I thought this set of proverbs was a really nice change of pace from the rest of the proverbs. Apparently they’re the sayings of Agur. I have no idea who he is, but for the description in the text that Agur is and oracle and the son of Jakeh.
I have not learned wisdom,
nor have I knowledge of the Holy One.
I can’t decide if this is simply a self-deprecating remark, i.e., who am I to claim that I really, truly “know” God, or if this is a remark that indicates he was not a follower of Jehovah. I’m inclined to believe the former.
Every word of God is flawless;
he is a shield to those who take refuge in him.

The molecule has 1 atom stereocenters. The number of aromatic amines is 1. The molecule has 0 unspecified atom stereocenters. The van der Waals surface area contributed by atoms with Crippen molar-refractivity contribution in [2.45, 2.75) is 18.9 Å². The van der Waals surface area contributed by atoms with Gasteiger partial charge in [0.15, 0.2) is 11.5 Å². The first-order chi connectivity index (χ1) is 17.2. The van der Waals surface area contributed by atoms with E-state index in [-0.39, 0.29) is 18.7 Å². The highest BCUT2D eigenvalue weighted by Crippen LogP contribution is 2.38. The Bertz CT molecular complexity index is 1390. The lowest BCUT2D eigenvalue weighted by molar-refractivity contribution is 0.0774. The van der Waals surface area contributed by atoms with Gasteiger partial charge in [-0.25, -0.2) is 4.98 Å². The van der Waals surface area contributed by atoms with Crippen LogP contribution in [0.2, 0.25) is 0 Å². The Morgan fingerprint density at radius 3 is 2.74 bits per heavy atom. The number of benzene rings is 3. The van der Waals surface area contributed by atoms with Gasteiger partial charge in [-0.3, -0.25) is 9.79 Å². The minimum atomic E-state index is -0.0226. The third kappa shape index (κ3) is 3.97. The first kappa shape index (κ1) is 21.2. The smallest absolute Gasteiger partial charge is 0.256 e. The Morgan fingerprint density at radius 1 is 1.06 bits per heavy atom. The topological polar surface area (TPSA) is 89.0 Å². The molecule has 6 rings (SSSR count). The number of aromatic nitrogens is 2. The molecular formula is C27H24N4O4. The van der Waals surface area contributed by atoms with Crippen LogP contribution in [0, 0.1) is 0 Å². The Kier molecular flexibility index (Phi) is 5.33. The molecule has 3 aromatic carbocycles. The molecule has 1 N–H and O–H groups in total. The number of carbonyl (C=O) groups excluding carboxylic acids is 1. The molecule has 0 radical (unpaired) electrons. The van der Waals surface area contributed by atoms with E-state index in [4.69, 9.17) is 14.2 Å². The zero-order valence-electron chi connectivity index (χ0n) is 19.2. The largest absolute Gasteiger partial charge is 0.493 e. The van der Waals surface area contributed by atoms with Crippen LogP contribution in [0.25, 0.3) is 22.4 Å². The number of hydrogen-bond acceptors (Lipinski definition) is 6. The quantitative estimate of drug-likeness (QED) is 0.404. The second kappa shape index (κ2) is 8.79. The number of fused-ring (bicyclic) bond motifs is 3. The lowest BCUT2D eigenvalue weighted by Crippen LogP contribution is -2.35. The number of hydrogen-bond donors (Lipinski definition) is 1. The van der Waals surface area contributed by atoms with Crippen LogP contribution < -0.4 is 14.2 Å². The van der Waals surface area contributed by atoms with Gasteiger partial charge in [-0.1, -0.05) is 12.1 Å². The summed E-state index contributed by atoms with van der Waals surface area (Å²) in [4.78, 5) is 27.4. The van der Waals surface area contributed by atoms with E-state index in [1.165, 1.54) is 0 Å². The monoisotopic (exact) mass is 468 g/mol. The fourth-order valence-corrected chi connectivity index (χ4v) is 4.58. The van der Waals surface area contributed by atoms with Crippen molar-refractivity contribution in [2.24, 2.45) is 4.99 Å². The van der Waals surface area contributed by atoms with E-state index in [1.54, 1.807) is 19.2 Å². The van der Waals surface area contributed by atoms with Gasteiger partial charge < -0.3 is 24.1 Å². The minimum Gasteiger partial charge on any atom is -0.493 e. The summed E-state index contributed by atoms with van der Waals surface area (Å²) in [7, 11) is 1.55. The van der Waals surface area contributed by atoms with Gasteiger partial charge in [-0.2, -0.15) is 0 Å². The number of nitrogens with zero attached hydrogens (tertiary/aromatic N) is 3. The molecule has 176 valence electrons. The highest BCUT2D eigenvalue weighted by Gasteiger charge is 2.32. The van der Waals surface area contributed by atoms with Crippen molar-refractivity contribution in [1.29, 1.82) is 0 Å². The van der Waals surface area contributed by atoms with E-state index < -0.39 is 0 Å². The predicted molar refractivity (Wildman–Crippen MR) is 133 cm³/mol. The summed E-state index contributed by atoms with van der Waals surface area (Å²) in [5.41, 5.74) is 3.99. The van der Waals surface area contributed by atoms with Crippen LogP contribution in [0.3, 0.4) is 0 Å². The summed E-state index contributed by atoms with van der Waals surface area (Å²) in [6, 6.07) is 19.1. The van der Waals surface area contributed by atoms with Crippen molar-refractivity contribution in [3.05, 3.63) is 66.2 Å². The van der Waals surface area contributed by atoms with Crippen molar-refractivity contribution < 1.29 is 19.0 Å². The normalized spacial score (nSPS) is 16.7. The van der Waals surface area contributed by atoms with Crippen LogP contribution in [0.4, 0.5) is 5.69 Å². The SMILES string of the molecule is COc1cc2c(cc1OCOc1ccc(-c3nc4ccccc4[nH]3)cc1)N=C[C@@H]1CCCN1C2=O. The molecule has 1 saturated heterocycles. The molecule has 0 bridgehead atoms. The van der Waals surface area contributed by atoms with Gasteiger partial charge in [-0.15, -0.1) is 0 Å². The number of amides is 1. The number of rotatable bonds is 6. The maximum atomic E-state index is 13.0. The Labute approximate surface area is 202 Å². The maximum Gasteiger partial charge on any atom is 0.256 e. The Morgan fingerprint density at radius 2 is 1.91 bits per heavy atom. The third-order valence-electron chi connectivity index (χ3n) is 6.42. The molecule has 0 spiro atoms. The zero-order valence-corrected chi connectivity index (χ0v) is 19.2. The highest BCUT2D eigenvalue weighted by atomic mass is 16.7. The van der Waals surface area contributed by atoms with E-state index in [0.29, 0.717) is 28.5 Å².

Do not add to his words,
or he will rebuke you and prove you a liar.
A great reminder when claiming the promises of God. His words are flawless, if for whatever reason it looks like God is fail to live up to His promises, it can’t be Him. As Pastor Paul at Abundant Life is fond of saying, when we claim God’s promises, we need to claim the whole thing, and that often means backing up to the verse prior and claiming that as well.
Two things I ask of you, O LORD;
do not refuse me before I die:Keep falsehood and lies far from me;
give me neither poverty nor riches,
but give me only my daily bread.
Otherwise, I may have too much and disown you
and say, ‘Who is the LORD ?’
Or I may become poor and steal,
and so dishonor the name of my God.
These are great verses. Such wisdom! Requesting neither poverty nor riches, but the fine balance between the two. And it’s totally true, if we have too much, we forget God, and forget that He is our Provider. On the other hand, if we’re poor we might be prone to stealing and sinning against him.